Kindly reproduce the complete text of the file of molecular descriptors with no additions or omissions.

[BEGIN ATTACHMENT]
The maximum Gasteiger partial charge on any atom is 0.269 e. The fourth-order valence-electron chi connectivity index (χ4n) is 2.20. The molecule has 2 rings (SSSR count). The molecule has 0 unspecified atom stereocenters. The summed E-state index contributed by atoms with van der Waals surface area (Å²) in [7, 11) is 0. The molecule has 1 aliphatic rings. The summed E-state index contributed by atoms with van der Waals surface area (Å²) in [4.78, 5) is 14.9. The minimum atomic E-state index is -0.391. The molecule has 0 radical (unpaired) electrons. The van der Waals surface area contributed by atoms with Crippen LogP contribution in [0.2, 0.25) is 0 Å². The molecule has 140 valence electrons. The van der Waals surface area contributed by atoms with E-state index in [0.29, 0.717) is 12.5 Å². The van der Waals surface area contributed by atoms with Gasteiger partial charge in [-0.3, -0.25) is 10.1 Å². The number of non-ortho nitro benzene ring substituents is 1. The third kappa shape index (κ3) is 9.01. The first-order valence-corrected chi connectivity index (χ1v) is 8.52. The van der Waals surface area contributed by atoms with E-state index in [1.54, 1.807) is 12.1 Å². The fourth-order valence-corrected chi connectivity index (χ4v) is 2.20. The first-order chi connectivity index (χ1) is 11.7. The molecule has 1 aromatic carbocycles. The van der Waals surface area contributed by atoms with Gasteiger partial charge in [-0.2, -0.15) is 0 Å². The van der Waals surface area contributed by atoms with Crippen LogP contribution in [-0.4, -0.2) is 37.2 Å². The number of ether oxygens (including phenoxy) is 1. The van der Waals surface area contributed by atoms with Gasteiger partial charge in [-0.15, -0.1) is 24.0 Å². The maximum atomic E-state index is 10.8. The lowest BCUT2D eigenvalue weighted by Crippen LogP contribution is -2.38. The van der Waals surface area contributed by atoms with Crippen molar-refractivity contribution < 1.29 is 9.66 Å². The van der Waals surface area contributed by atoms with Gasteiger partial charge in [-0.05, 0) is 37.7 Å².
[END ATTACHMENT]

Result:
The maximum Gasteiger partial charge on any atom is 0.269 e. The fourth-order valence-electron chi connectivity index (χ4n) is 2.20. The molecule has 2 rings (SSSR count). The molecule has 0 unspecified atom stereocenters. The summed E-state index contributed by atoms with van der Waals surface area (Å²) in [7, 11) is 0. The molecule has 1 aliphatic rings. The summed E-state index contributed by atoms with van der Waals surface area (Å²) in [4.78, 5) is 14.9. The minimum atomic E-state index is -0.391. The molecule has 0 radical (unpaired) electrons. The van der Waals surface area contributed by atoms with Crippen LogP contribution in [0.2, 0.25) is 0 Å². The molecule has 140 valence electrons. The van der Waals surface area contributed by atoms with E-state index in [0.29, 0.717) is 12.5 Å². The van der Waals surface area contributed by atoms with Gasteiger partial charge in [-0.3, -0.25) is 10.1 Å². The number of non-ortho nitro benzene ring substituents is 1. The third kappa shape index (κ3) is 9.01. The first-order valence-corrected chi connectivity index (χ1v) is 8.52. The van der Waals surface area contributed by atoms with E-state index in [1.54, 1.807) is 12.1 Å². The fourth-order valence-corrected chi connectivity index (χ4v) is 2.20. The first-order chi connectivity index (χ1) is 11.7. The molecule has 1 aromatic carbocycles. The van der Waals surface area contributed by atoms with Gasteiger partial charge in [-0.2, -0.15) is 0 Å². The van der Waals surface area contributed by atoms with Crippen LogP contribution in [-0.4, -0.2) is 37.2 Å². The number of ether oxygens (including phenoxy) is 1. The van der Waals surface area contributed by atoms with Gasteiger partial charge in [-0.15, -0.1) is 24.0 Å². The maximum atomic E-state index is 10.8. The lowest BCUT2D eigenvalue weighted by Crippen LogP contribution is -2.38. The van der Waals surface area contributed by atoms with Crippen molar-refractivity contribution < 1.29 is 9.66 Å². The van der Waals surface area contributed by atoms with Gasteiger partial charge in [-0.05, 0) is 37.7 Å².